We need your labour 

Wages and Tax

In Denmark it is obligatory to pay tax when you work or have an income. Denmark is known for its high level of taxation, but generally we also have a higher level of wages and salaries than in many other countries.

In return for the high level of taxation, we also have a well-functioning society with a number of welfare benefits. For more information, go to TAX AND WELFARE.  

When you have had a job you must have a tax assessment notice, which your employer needs in order to be able to automatically deduct tax, before wages or salaries are being paid out. From your payslip you will be able to see tax deduction which your employer will forward to tax under MOVING - STEP BY STEP and under TAX ASSESSMENT NOTICE you will be able to see how you can get a tax assessment notice and what it contains.

In Denmark wages and salaries are no longer paid out in cash. You therefore need a bank account to which your employer needs to transfer payment of wages. Under BANK ACCOUNT/DANKORT you can see how to set up a bank account.

 

Fiskeri

 Foto: Hvide Sande Service Group

Charlotte and Ian

 
Danish/English couple:

Wish of living the good life

”Above all, we just wanted to be together and live the good life. We love being together” says the Danish/English couple Charlotte and Ian Coles who have settled down in an idyllic old farm house at Kloster, halfway between the Ringkøbing Fjord and the Stadil Fjord and close to the town of Ringkøbing.

It is not surprising that the couple had a wish of the good life in peaceful surroundings with lots of nature. Ian was a Major in the British Army, which meant the couple had moved around military bases in England and Germany for years. Ian had also been deployed close to the world’s war zones, leaving Charlotte alone and suffering months of deprivation during their first year in Ringkøbing-Skjern Municipality.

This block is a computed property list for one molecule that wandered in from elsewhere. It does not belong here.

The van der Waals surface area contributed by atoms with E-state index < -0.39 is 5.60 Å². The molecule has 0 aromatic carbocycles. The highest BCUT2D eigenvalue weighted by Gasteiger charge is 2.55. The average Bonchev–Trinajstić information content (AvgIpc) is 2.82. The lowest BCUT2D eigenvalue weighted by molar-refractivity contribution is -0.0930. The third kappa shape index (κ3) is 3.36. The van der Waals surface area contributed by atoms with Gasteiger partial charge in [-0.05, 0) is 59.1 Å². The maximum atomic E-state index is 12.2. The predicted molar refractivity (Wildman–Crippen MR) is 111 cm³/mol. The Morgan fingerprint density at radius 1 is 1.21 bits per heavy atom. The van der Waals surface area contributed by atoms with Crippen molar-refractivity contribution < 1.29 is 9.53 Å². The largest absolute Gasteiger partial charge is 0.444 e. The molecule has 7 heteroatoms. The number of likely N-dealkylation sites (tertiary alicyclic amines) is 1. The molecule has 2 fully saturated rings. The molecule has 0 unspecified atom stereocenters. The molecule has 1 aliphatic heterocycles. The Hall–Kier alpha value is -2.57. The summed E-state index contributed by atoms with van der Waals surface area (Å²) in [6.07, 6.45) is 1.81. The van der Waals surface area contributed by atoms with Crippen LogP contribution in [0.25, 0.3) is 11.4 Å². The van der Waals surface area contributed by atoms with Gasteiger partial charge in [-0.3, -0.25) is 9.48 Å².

They bought the old farmhouse overlooking the Stadil Fjord in 2013, and Charlotte moved in full-time, while Ian could only come home as work allowed. But now the good life has really started as Ian retired this summer.

Ian is 48 years old and he has just landed a job with Vestas - the wind turbine manufacturer – as a Project Training Leader. 

Charlotte and Ian - Read the full story here

Johanna and Malte

 
German family:

Good working conditions leaving room for a family life close to the North Sea

The North Sea. Proper wages – on time – and working conditions leaving room for a good family life with children. Those are the really big advantages pointed out by the German couple Malte and Johanna Mayrberger when moving from the city of Berlin to the seaport of Hvide Sande. Well yes – into the bargain is also the possibility of buying your own house and the fact that people are friendly and polite.

”We would never have been able to buy a house in Germany. You need to provide a down payment of half the price to obtain a loan for the remaining, and yet it is very difficult and sometimes impossible to qualify for a mortgage,” Malte explains, and Johanna adds:

”At any rate we would not have been able to afford having a child, a car, going on holidays, which we do every year, and have time for leisure activities.”

Malte and Johanna moved to Hvide Sande on the 1st November nine years ago and have settled in fine. 

Johanne and Malte - Read the full story here